A Philadelphia couple is in mourning after an unspeakable tragedy creates a rift in their marriage and opens the door for a mysterious force to enter their home.
I’ve heard many things about Tony Basgallop’s Servant ever since its first season debuted on streaming service Apple TV+ back in November of 2019, most of it being fairly good. Its first episode is directed by M. Night Shyamalan (one of my all-time favorite filmmakers) and he additionally serves as an executive producer on the show.
So even I am surprised that I waited this long to check out Servant, but seeing as how the show’s second season premieres this Friday, I figured now would be the best time to finally watch it all. And I did. I binged the whole season in about two days and I was happy to see that it definitely is an entertaining experience for the most part, even if it has some big flaws.
The biggest problem I have with this first season is that it simply takes far, far, too long to get interesting. I would honestly say that the first five or six episodes feel like a build-up and almost like a prelude to the actual story. Episodes seven to ten are remarkably better than the six that precede it. Don’t get me wrong – the first six episodes aren’t bad, they just feel like there’s something missing in them.
But what keeps these episodes afloat is excellent direction, creepy and unsettling atmosphere, incredible cinematography, and amazing performances from the entire cast. For the most part, Servant takes place inside one location – the Turners’ house. And boy, is the Turner household creepy. It feels like it’s harboring dark secrets and the little pieces of information we get each episode are great fun to learn about.
Jarin Blaschke’s cinematography feels extremely claustrophobic and bleak in all the best ways. This house is supposed to feel foreign to us even if we spend ten whole episodes in that location. The house is supposed to feel disturbing and sinister, and Blaschke certainly pulled it off.
But as I mentioned earlier, Servant‘s best aspect is without a doubt its performances. I cannot understate how truly fantastic the lead performances are throughout this season. Lauren Ambrose feels incredibly unhinged and cold in each episode. In Servant, Dorothy (Lauren Ambrose) and Sean Turner (Toby Kebbell) hire a young nanny named Leanne (Nell Tiger Free) six weeks after the death of their newborn son, to take care of their reborn baby doll. The thing is, there are some instances in Servant in which the doll actually moves and acts like a real baby. But… that can’t be. Right? Servant explores this question in an unsettling and chilling way and Ambrose’s character is convinced that the baby, Jericho, is indeed real, while her husband Sean is convinced it isn’t real.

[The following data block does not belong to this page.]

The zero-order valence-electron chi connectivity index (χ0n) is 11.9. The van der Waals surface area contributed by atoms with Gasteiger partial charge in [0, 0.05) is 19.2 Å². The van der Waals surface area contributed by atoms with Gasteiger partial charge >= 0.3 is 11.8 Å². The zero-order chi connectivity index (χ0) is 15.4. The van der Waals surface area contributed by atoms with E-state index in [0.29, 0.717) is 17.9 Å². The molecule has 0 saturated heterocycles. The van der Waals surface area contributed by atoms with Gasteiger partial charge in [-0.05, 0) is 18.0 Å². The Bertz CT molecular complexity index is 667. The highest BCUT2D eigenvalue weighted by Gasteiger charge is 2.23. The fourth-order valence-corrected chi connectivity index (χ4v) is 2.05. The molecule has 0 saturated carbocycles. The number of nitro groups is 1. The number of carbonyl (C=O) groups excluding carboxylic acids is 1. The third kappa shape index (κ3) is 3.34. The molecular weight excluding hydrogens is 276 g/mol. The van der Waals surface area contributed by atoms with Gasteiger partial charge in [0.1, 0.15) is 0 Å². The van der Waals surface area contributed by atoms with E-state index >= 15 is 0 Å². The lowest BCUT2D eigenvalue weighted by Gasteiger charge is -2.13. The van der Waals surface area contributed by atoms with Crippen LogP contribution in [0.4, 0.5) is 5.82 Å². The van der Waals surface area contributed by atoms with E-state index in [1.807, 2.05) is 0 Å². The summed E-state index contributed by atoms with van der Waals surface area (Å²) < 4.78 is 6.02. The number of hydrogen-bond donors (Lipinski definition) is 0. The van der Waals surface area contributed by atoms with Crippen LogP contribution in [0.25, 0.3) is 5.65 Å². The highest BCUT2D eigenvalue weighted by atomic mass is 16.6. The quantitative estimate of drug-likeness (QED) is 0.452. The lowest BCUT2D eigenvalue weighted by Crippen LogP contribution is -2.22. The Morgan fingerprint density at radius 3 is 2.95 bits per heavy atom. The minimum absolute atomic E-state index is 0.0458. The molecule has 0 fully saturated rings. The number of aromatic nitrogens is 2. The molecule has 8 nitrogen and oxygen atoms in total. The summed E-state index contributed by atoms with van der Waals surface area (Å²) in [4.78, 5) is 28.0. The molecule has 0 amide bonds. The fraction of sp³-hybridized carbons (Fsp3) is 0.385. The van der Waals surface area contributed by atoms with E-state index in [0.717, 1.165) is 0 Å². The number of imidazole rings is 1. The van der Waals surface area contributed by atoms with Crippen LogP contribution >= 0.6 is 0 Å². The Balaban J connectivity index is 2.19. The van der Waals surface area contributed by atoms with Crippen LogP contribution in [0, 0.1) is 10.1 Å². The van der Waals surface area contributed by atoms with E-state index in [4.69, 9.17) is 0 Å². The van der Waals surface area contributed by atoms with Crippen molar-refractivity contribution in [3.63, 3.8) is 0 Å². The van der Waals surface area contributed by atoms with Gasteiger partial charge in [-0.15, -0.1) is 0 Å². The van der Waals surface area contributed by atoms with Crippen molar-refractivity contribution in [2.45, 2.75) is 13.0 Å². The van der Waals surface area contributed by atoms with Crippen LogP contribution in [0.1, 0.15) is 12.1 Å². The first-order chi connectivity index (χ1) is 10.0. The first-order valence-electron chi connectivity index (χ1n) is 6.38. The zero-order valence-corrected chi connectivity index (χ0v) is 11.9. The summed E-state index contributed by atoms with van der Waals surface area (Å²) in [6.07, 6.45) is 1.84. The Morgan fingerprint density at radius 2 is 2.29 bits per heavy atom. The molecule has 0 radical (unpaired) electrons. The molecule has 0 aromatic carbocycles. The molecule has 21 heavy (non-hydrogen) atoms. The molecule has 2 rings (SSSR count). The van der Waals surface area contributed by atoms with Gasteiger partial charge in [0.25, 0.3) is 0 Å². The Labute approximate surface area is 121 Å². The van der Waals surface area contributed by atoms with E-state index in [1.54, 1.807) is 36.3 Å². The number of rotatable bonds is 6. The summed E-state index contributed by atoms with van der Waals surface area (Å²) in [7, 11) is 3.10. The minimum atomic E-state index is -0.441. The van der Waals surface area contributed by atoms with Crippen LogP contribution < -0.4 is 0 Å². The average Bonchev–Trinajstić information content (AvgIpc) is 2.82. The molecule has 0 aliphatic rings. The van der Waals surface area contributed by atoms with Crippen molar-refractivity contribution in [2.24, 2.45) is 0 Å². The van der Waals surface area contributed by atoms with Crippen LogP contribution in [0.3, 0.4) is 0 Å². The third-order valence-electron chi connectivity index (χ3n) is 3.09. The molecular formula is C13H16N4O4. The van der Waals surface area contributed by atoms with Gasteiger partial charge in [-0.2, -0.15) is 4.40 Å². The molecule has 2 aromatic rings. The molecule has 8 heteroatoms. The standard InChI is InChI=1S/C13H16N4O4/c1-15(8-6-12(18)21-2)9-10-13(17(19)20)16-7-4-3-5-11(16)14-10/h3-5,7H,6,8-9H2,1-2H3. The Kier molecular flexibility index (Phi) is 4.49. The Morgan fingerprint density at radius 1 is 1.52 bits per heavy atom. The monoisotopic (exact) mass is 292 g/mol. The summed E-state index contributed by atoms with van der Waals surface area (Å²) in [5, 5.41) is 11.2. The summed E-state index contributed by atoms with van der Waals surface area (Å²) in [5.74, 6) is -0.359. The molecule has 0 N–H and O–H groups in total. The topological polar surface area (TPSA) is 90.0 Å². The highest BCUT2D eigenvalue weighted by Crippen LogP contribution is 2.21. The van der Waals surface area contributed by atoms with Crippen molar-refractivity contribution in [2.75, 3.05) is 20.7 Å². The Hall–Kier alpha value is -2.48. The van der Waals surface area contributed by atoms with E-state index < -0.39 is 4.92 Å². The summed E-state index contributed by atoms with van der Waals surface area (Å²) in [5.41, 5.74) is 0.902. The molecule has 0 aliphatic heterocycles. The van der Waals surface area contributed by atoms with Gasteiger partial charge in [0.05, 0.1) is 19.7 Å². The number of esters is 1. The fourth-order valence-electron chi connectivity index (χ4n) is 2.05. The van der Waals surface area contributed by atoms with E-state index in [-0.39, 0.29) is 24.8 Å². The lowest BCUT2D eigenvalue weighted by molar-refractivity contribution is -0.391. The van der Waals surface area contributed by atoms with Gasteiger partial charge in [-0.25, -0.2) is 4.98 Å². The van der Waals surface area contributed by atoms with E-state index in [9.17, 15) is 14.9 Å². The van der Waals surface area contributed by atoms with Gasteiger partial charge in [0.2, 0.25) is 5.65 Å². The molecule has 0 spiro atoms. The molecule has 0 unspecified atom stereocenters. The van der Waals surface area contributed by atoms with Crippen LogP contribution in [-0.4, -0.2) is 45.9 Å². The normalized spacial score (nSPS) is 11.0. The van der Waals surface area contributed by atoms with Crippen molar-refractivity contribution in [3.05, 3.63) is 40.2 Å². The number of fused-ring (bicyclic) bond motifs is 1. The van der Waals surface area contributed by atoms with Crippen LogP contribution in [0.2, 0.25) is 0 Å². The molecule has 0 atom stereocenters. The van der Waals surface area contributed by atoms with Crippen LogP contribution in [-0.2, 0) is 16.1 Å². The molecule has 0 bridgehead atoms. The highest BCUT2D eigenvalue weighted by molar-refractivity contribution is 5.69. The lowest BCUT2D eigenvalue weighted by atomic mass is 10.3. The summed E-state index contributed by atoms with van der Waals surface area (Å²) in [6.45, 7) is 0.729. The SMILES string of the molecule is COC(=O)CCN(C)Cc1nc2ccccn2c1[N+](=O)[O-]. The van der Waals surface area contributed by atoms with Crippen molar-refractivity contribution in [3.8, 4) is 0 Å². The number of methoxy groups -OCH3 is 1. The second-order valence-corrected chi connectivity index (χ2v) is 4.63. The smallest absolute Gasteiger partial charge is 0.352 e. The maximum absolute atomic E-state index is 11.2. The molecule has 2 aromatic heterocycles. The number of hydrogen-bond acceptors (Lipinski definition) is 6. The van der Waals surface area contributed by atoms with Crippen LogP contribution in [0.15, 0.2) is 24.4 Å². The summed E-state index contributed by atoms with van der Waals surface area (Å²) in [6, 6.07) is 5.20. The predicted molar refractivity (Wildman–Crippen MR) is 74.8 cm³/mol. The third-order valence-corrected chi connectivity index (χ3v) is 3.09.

And the babysitter Leanne seems to think that it’s real just like Dorothy thinks because she does absolutely everything she can to make sure Jericho is protected. She takes him on walks every day, feeds him, changes his diaper, and does everything that a typically babysitter/nanny would do. But Leanne definitely gives off some unwelcome vibes to the Turner household. Throughout the whole season, the Turners are completely unsure as to what is really going on with Leanne, and we have no idea either. Each episode leaves breadcrumbs for us to follow, and it’s mostly entertaining to follow said crumbs.
I just wish that there was more punch and thrill in this first outing. Make no mistake about it – this is definitely not a horror show. I would classify Servant as a mystery-thriller. There’s definitely horror elements to this story, but it’s mainly a thriller. A thriller that works well, mind you. But if you’re somebody that wants something crazy to happen every other scene, Servant is going to let you down tremendously. But if you’re okay with watching a slow-burning build into creepiness, Servant will be greatly enjoyable for you.
Overall Grade: B
Created by: Tony Basgallop
Network: Apple TV+